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Public hearing on 5G scheduled Wednesday in Manitou Springs

The trend of upgrading wireless internet service to 5G has come to Manitou Springs and officials are trying to stay ahead of it.

Citizens voiced their opinions Wednesday night at a public hearing during the city’s planning commission meeting from 6 p.m. to 9 p.m. at the City Council chambers.

Supporters of 5G technology say it offers vastly improved service, including faster upload and download speeds.

But 5G also has raised concerns across the country, including in Colorado Springs. Some citizens wonder if 5G transmissions are harmful to health and are concerned that the requisite infrastructure could become neighborhood eyesores.

“I know that people love their wireless devices and want them to go faster,” said James Wallace, who lives in Manitou Springs. “But I don’t want to be harmed by radiation or see 5G equipment all over the place, and ruin what makes this town special.”

Steve Cockerham regularly visits Manitou Springs and tried to put people at ease about 5G.

“I spent 31 years in the telecommunications industry, and let me assure you that you have nothing to worry about,” he said.

The City Council held a work session last week to discuss possible ordinances to regulate 5G installation, even though the federal government doesn’t give local governments much control over service providers in the matter.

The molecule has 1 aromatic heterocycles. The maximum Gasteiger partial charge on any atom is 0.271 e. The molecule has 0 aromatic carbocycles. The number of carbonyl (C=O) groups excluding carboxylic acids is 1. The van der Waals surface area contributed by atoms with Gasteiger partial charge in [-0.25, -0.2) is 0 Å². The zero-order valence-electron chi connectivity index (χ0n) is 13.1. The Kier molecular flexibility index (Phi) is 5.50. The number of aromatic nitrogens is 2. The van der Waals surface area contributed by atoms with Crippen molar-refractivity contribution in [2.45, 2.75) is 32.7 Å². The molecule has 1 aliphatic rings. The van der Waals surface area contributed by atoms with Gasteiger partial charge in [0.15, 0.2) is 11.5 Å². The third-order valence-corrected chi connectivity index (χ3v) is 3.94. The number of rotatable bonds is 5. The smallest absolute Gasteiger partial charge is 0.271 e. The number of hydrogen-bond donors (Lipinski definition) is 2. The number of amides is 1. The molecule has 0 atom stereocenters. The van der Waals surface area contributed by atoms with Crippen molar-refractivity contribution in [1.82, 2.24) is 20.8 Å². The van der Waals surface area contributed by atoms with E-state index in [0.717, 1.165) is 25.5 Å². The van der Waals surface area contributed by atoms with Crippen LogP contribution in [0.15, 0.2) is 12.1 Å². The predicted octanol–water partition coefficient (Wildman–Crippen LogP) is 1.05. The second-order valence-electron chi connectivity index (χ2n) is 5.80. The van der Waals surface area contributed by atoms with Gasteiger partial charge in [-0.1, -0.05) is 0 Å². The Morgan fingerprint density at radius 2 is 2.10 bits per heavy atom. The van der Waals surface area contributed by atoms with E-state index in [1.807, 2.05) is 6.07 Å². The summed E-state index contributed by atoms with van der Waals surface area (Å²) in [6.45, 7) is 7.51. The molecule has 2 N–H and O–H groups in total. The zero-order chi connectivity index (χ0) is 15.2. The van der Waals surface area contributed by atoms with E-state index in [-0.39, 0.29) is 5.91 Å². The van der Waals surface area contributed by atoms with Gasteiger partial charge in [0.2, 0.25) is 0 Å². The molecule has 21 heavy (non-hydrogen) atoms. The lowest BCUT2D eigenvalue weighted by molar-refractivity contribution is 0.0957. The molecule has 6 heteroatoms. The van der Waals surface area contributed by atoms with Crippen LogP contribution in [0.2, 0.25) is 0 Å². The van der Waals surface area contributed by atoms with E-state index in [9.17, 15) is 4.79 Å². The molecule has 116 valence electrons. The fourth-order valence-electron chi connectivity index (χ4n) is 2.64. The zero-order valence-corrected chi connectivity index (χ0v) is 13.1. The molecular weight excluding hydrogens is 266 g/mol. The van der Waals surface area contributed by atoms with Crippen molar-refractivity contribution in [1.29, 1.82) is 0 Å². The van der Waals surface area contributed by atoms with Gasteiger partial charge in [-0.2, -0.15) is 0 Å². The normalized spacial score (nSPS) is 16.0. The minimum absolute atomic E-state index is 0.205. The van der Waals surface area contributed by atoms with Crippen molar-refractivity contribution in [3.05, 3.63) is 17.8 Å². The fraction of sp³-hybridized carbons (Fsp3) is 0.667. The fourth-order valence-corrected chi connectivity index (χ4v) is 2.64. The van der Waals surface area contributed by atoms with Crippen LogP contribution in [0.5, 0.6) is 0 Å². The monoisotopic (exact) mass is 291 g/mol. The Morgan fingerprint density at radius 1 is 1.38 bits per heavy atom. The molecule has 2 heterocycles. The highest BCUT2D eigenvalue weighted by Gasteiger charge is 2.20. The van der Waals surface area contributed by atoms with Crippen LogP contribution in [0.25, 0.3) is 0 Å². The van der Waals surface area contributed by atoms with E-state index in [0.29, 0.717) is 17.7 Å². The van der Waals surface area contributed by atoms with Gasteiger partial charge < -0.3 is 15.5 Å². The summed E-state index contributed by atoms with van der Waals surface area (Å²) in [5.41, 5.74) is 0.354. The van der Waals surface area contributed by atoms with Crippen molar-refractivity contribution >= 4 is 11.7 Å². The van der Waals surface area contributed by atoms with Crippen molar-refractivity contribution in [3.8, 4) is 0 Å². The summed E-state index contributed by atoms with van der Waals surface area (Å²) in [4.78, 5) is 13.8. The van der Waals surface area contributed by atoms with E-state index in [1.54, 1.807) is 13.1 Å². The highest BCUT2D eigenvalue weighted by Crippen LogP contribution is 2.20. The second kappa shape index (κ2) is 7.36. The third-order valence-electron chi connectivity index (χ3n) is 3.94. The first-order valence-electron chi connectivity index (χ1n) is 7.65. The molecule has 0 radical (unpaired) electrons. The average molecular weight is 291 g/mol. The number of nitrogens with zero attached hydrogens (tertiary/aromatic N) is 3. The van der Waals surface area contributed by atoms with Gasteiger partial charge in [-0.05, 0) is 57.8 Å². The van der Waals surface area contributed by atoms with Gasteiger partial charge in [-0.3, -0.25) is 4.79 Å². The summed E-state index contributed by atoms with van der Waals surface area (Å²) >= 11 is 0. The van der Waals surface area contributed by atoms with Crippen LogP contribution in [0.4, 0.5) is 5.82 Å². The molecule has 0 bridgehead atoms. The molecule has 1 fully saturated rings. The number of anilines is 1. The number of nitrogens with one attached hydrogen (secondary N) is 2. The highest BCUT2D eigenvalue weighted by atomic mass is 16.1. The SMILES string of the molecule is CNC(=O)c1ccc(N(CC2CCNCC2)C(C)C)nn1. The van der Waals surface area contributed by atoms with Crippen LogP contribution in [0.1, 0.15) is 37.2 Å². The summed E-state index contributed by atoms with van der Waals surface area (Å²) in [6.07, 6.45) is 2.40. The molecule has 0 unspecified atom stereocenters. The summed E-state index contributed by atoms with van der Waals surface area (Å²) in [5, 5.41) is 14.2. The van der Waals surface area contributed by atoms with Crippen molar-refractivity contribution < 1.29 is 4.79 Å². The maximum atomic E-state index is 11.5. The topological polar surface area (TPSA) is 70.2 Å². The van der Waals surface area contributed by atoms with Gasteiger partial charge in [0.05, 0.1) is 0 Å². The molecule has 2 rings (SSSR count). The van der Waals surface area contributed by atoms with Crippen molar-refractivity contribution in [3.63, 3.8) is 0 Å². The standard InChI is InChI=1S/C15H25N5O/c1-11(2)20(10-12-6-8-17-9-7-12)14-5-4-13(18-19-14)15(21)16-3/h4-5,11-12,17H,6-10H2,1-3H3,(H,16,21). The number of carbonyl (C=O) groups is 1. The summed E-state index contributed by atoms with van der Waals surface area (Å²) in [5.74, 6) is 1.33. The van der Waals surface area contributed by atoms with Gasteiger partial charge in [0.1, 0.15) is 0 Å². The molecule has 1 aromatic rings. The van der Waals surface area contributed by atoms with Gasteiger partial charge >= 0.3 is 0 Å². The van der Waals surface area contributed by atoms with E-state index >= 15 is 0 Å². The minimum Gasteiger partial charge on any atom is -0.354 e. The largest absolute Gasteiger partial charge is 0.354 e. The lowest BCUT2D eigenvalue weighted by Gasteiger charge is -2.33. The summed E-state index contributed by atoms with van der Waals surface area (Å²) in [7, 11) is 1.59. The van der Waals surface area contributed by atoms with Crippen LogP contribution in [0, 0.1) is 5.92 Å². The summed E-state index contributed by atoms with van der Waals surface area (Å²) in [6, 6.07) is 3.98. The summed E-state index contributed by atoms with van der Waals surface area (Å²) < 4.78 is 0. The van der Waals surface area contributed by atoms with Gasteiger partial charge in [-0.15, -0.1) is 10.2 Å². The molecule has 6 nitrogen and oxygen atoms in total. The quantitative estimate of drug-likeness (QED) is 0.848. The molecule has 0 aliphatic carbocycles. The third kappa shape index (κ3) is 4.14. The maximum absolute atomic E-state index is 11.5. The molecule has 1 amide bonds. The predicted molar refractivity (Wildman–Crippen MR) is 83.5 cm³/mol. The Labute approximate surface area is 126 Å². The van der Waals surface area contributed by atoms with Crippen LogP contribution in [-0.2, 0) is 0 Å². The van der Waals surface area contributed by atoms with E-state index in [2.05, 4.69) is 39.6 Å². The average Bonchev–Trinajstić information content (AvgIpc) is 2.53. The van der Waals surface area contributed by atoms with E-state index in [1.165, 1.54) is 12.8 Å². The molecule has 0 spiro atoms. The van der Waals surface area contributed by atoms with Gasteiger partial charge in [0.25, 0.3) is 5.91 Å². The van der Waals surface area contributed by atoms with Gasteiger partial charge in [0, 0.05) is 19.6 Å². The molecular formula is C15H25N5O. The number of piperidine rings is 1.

“I think we can regulate, to some extent, where (5G resources are) placed and how they look, so we have some ability to do that,” Mayor Ken Jaray said.

According to a statement posted last week on the Manitou Springs Facebook page, the city “intends to adopt small cell/5G regulations so that (it) has control over how and where these facilities locate, what they look like, and how much they must pay to locate within our right of way.”

The City Council also may consider updating regulations on all wireless facilities in the city, not just 5G, and is scheduled to vote on proposed ordinances next month.

Last weekend in Colorado Springs, a panel of experts met in a public meeting at a library branch to discuss 5G.

Thursday morning, the Colorado Springs Planning Commission will hear an appeal of an earlier decision to allow service providers to install wireless equipment on an unused 100-foot cell tower near the intersection of Constitution Avenue and Avondale Drive.

The appeal was filed by homeowners who oppose the use of the tower and want it removed. The homeowners said they believe 5G equipment will be installed there but a city representative disputed that.

The Colorado Springs City Council discussed the 5G trend during a meeting last month but has yet to schedule public hearings or propose specific regulations.

A city official recently said that although 5G preparation work has begun, actual installation won’t begin until late this year or early next year.

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